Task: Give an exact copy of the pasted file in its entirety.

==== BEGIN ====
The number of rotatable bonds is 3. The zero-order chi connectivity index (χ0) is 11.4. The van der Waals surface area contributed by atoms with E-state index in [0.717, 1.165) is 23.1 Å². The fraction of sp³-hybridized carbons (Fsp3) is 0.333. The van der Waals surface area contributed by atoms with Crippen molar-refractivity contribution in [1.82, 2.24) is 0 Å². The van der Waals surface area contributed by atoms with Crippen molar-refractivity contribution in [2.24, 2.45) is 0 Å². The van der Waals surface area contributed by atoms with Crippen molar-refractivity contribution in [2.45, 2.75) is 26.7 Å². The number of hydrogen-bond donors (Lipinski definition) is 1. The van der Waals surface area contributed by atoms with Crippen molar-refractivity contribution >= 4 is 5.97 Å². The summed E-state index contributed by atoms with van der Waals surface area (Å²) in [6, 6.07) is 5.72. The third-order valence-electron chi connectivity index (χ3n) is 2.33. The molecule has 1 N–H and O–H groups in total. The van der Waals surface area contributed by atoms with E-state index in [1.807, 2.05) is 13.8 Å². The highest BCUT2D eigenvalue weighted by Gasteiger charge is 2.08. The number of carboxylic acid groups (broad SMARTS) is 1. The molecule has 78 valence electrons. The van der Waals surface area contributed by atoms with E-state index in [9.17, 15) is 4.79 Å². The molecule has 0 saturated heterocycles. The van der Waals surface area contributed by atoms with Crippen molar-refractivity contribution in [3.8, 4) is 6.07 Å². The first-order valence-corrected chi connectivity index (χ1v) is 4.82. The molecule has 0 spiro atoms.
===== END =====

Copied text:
The number of rotatable bonds is 3. The zero-order chi connectivity index (χ0) is 11.4. The van der Waals surface area contributed by atoms with E-state index in [0.717, 1.165) is 23.1 Å². The fraction of sp³-hybridized carbons (Fsp3) is 0.333. The van der Waals surface area contributed by atoms with Crippen molar-refractivity contribution in [1.82, 2.24) is 0 Å². The van der Waals surface area contributed by atoms with Crippen molar-refractivity contribution in [2.24, 2.45) is 0 Å². The van der Waals surface area contributed by atoms with Crippen molar-refractivity contribution in [2.45, 2.75) is 26.7 Å². The number of hydrogen-bond donors (Lipinski definition) is 1. The van der Waals surface area contributed by atoms with Crippen molar-refractivity contribution >= 4 is 5.97 Å². The summed E-state index contributed by atoms with van der Waals surface area (Å²) in [6, 6.07) is 5.72. The third-order valence-electron chi connectivity index (χ3n) is 2.33. The molecule has 1 N–H and O–H groups in total. The van der Waals surface area contributed by atoms with E-state index in [1.807, 2.05) is 13.8 Å². The highest BCUT2D eigenvalue weighted by Gasteiger charge is 2.08. The number of carboxylic acid groups (broad SMARTS) is 1. The molecule has 78 valence electrons. The van der Waals surface area contributed by atoms with E-state index in [9.17, 15) is 4.79 Å². The molecule has 0 saturated heterocycles. The van der Waals surface area contributed by atoms with Crippen molar-refractivity contribution in [3.8, 4) is 6.07 Å². The first-order valence-corrected chi connectivity index (χ1v) is 4.82. The molecule has 0 spiro atoms.